The Latvian violinist recalls growing up in a musical family, and stresses the importance of hard work
My first teacher, Ludmila Girska, was an amazingly constructive person. She was strict, but in a calm way – I always knew exactly what she wanted from me. A large part of my development, from the ages of 5 to 14, was spent under her tuition, so she also became an important part of my life generally. I talked with her a lot and she never treated me like a child. Instead I was encouraged to reveal my own personality, in both my playing and my life. A certain rigour has always been part of my relationship with music, not least because of my parents. My father, a violinist turned choir conductor, and my mother, a pianist, taught me never to be satisfied with my performance, and always to work harder. Thankfully, this attitude was balanced out by my later teacher, Petru Munteanu, who stressed the importance of accepting when I played well!
I had a lot of stage experience from a very young age. I travelled extensively with my parents and sisters from the age of four, first as a singing trio and then playing our respective instruments. This taught me the importance of respect and kindness when playing with others. I was also given a lot of advice on how to perform as a soloist. Whether it was how to play quietly in large halls or to have a strong stage presence, I was always given small pieces of advice that one simply has to know to be a soloist. Expectations of you are very high in this career, and you often have to hide your feelings. But they can catch up with you and you need to deal with them as soon as you can. It is important not to be too affected by those around you, and only to have a few people that you trust to support and help you when needed.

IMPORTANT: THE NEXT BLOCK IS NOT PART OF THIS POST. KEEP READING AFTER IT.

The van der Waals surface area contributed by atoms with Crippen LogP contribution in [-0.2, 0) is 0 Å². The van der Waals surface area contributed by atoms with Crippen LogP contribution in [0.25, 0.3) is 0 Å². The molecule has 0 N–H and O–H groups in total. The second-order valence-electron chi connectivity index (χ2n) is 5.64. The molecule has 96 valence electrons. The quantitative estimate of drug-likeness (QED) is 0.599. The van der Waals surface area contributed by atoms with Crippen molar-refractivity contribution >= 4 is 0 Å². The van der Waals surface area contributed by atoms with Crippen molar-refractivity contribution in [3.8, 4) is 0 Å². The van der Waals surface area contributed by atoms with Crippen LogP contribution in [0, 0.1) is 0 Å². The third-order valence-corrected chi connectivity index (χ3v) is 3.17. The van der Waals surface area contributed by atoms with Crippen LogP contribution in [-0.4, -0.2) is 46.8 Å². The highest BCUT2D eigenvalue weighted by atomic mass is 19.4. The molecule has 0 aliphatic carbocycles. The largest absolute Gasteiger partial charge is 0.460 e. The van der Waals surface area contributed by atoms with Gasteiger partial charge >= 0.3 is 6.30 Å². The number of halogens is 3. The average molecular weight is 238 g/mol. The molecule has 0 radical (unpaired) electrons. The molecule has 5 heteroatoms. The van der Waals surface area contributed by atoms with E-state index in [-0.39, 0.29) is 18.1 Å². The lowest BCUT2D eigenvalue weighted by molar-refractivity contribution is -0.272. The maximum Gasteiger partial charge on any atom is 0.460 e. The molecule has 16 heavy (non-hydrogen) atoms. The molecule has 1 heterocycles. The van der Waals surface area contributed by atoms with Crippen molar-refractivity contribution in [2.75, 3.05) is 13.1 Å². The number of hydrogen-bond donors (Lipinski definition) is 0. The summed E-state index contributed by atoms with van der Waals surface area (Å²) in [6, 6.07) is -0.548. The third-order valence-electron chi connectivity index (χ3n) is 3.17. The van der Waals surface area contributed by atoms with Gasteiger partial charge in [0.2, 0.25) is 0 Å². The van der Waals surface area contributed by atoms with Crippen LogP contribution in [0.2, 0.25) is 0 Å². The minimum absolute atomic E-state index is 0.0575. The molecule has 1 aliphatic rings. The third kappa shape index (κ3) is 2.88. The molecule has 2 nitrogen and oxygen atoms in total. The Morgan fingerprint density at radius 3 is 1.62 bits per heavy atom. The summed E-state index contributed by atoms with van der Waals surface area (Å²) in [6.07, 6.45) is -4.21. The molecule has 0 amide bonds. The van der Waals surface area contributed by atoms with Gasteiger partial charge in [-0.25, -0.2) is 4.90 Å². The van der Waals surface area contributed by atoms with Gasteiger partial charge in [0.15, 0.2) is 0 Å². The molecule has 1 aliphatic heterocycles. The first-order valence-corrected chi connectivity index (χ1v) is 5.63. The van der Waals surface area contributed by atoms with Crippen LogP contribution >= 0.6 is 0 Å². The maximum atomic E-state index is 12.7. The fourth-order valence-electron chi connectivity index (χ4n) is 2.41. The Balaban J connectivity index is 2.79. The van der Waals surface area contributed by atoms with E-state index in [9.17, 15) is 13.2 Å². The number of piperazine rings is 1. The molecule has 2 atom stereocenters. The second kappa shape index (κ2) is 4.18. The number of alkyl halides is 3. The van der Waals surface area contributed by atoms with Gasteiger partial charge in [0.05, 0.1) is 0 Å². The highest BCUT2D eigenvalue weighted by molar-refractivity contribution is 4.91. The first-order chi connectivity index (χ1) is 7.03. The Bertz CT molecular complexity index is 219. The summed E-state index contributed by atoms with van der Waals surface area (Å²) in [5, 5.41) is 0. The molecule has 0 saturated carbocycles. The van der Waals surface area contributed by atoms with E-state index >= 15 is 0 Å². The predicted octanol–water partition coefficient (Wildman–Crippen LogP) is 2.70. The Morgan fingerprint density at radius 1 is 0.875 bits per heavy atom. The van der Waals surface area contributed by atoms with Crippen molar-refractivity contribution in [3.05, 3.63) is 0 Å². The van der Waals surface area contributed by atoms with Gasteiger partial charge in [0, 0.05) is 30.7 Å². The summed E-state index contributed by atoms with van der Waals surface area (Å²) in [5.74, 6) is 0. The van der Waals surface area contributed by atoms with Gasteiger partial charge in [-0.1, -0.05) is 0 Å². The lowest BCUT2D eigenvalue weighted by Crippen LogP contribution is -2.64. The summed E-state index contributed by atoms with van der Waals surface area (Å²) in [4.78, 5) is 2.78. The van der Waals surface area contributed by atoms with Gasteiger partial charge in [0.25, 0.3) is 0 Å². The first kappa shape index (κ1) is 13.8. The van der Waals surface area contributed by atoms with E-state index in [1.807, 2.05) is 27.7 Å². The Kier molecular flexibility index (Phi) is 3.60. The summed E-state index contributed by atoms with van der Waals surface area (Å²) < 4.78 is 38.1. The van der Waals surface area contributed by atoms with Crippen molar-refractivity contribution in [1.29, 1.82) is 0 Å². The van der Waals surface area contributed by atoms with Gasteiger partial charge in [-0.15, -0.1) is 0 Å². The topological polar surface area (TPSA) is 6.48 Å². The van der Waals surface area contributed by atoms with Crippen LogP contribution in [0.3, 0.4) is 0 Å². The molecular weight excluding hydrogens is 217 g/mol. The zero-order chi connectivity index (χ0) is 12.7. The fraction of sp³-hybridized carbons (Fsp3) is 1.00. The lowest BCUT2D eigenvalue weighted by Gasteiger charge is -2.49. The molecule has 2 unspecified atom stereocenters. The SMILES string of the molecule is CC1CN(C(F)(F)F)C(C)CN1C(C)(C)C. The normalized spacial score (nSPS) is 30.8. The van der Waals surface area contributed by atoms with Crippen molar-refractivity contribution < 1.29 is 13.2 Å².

Trying to leave the Soviet Union to get more musical experience was among my and my family’s main obstacles. We had such a deep desire to see other parts of the world. I remember taking a train for three days at the age of six just to play in a competition in Bulgaria. It seems crazy now, but at the time it was so normal! Having learnt from these experiences, I would now tell young musicians never to skip steps in their development. I see more and more young musicians posting their lives on social media, sometimes forgetting the value of hard work. You must always keep proving and improving yourself. This goes for every type of musician, including orchestral musicians, who are often seen as lesser than others – which is not at all true. More training should be given for students to be content in an orchestral career. A love of quality at every level should never be lost!
INTERVIEW BY RITA FERNANDES
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This article was published in the September 2021 Suzuki issue
How the intuitive teaching method has become an unparalleled success around the globe since its founding in 1945. Explore all the articles in this issue
More from this issue…
- The Suzuki teaching method
- Why conservatoires should embrace HIP
- The great antiquing debate: experts weigh in
- Violin making and AI
- Soviet cellist Daniil Shafran
- Choosing the right sized viola
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